Review: Skulduggery Pleasant: Playing With Fire | Derek Landy

This review is spoiler free.

“‘Only a heathen would bring a gun to a swordfight.’
‘And only a moron would bring a sword to a gunfight.'”

Series: Skulduggery Pleasant
Published: 2017, by Harper Collins Children’s Books.
Pages: 352
Format: Paperback
Genre: Fiction, Young Adult, Mystery, Fantasy, Urban Fantasy, Magic, Adventure, Middle Grade, Paranormal
Contains: Violence, Anger, Blood/Gore, Mutilation, Torture, Death

‘Skulduggery Pleasant: Playing With Fire’ continues the Skulduggery Pleasant story, where Skulduggery and Valkyrie are facing a new enemy: Baron Vengeous, who is determined to bring back the terrifying Faceless Ones and is crafting an army of evil to help him. Once Vengeous is on the loose, dead bodies and vampires start showing up all over Ireland. Now everyone is out to kill Valkyrie, and the daring detective duo faces its biggest challenge yet.

Skulduggery Pleasant was a huge part of my childhood, growing up around the series containing mages, magic and a hell of a lot of wit and humour. I adored this series as a kid, so I thought I’d return to the tale I loved so much as an adult. And I’m so glad that I did.

Skulduggery continues to make for a brilliant protagonist, continuing his streak of fearless wit and humour to keep your spirits up in the face of danger. He’s an incredibly creative and entertaining character, and you can’t help but fall into the trap of trusting him and idolising the skeleton.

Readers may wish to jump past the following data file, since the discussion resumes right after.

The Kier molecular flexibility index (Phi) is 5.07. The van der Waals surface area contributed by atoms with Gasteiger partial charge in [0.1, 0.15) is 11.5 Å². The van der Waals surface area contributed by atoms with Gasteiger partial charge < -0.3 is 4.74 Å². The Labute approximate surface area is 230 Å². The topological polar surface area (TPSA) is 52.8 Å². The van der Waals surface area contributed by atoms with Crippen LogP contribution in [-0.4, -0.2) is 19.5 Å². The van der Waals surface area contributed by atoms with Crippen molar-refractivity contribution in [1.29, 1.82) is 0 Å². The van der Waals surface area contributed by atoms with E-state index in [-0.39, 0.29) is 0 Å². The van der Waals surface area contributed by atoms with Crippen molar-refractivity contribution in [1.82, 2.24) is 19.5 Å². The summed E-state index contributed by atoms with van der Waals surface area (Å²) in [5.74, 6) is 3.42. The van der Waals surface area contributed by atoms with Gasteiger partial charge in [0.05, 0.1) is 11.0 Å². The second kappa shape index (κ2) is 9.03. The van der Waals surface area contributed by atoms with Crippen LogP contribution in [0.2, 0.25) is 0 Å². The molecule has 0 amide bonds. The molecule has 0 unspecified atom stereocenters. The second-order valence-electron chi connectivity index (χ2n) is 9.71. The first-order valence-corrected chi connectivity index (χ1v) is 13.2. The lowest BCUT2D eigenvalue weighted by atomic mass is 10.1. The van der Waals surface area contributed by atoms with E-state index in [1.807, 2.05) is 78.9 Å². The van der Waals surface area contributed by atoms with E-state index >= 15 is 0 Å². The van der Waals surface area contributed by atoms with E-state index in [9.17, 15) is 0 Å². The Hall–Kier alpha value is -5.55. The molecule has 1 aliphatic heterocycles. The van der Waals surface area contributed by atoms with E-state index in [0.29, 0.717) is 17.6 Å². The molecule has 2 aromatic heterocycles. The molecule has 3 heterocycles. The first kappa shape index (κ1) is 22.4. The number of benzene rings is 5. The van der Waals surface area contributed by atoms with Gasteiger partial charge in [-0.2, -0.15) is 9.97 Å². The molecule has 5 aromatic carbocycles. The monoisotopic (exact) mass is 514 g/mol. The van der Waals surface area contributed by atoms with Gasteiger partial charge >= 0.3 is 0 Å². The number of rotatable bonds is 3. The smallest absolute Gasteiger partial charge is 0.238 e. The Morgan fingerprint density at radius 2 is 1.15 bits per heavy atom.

Valkyrie makes for another great protagonist, being fearless whilst also trying to balance her two lives: Valkyrie Cain, Skulduggery’s sharp-tongue sidekick, and Stephanie Edgley, the everyday teenage girl. Her life is absolutely fascinating, and you can’t help but envy her abilities and strength in the face of danger.
The antagonist in this novel, Baron Vengeous, didn’t pull enough weight as the other characters, however, as he appeared on occasion to provide some bland villain spiel before disappearing again until the final battle. Nevertheless, there was enough entertainment from the detective duo to make up for it.

Derek Landy’s writing style is full of humour and wit when you least expect it, making for a brilliantly quick read. There’s no slowing down with this novel, continuing to raise the stakes even when the story is reaching its end, leaving you dying to pick up the next book.

Overall, I loved this novel, just as much as I did when I was a kid, and I already have the third instalment lined up to continue the series very soon.


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